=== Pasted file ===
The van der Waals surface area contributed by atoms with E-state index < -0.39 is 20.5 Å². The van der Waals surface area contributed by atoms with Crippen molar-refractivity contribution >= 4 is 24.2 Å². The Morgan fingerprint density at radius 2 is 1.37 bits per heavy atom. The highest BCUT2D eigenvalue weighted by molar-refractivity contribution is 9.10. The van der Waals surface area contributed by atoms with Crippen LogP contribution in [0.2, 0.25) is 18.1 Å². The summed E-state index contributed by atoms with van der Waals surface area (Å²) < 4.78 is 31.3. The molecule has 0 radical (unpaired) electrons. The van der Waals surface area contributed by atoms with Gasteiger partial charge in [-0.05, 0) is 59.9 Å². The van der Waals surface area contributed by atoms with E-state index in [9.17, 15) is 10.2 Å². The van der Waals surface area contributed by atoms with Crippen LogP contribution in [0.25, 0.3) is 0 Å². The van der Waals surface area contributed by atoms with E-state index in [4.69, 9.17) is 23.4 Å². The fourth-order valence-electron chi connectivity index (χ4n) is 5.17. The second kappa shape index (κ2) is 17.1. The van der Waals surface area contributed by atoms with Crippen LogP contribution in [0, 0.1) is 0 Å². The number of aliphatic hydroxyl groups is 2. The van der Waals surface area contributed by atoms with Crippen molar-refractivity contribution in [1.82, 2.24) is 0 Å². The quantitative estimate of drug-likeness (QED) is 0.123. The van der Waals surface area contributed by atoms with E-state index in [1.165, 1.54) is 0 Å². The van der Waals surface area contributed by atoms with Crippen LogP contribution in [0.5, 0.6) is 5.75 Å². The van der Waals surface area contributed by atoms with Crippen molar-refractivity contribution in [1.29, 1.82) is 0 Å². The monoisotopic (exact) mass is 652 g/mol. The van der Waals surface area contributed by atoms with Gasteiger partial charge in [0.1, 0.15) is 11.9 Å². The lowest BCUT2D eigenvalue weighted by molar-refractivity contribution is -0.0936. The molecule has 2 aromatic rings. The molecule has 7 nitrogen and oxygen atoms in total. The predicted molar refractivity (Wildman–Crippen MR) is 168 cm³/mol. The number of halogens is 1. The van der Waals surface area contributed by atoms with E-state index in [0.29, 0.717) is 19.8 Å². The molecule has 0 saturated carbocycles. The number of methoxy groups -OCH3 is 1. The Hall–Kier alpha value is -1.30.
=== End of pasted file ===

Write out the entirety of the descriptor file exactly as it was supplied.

The van der Waals surface area contributed by atoms with E-state index < -0.39 is 20.5 Å². The van der Waals surface area contributed by atoms with Crippen molar-refractivity contribution >= 4 is 24.2 Å². The Morgan fingerprint density at radius 2 is 1.37 bits per heavy atom. The highest BCUT2D eigenvalue weighted by molar-refractivity contribution is 9.10. The van der Waals surface area contributed by atoms with Crippen LogP contribution in [0.2, 0.25) is 18.1 Å². The summed E-state index contributed by atoms with van der Waals surface area (Å²) < 4.78 is 31.3. The molecule has 0 radical (unpaired) electrons. The van der Waals surface area contributed by atoms with Gasteiger partial charge in [-0.05, 0) is 59.9 Å². The van der Waals surface area contributed by atoms with E-state index in [9.17, 15) is 10.2 Å². The van der Waals surface area contributed by atoms with Crippen LogP contribution in [0.25, 0.3) is 0 Å². The van der Waals surface area contributed by atoms with E-state index in [4.69, 9.17) is 23.4 Å². The fourth-order valence-electron chi connectivity index (χ4n) is 5.17. The second kappa shape index (κ2) is 17.1. The van der Waals surface area contributed by atoms with Crippen LogP contribution in [0, 0.1) is 0 Å². The number of aliphatic hydroxyl groups is 2. The van der Waals surface area contributed by atoms with Crippen molar-refractivity contribution in [1.82, 2.24) is 0 Å². The quantitative estimate of drug-likeness (QED) is 0.123. The van der Waals surface area contributed by atoms with E-state index in [1.165, 1.54) is 0 Å². The van der Waals surface area contributed by atoms with Crippen LogP contribution in [0.5, 0.6) is 5.75 Å². The van der Waals surface area contributed by atoms with Crippen molar-refractivity contribution in [1.29, 1.82) is 0 Å². The monoisotopic (exact) mass is 652 g/mol. The van der Waals surface area contributed by atoms with Gasteiger partial charge in [0.1, 0.15) is 11.9 Å². The lowest BCUT2D eigenvalue weighted by molar-refractivity contribution is -0.0936. The molecule has 2 aromatic rings. The molecule has 7 nitrogen and oxygen atoms in total. The predicted molar refractivity (Wildman–Crippen MR) is 168 cm³/mol. The number of halogens is 1. The van der Waals surface area contributed by atoms with E-state index in [0.29, 0.717) is 19.8 Å². The molecule has 0 saturated carbocycles. The number of methoxy groups -OCH3 is 1. The Hall–Kier alpha value is -1.30.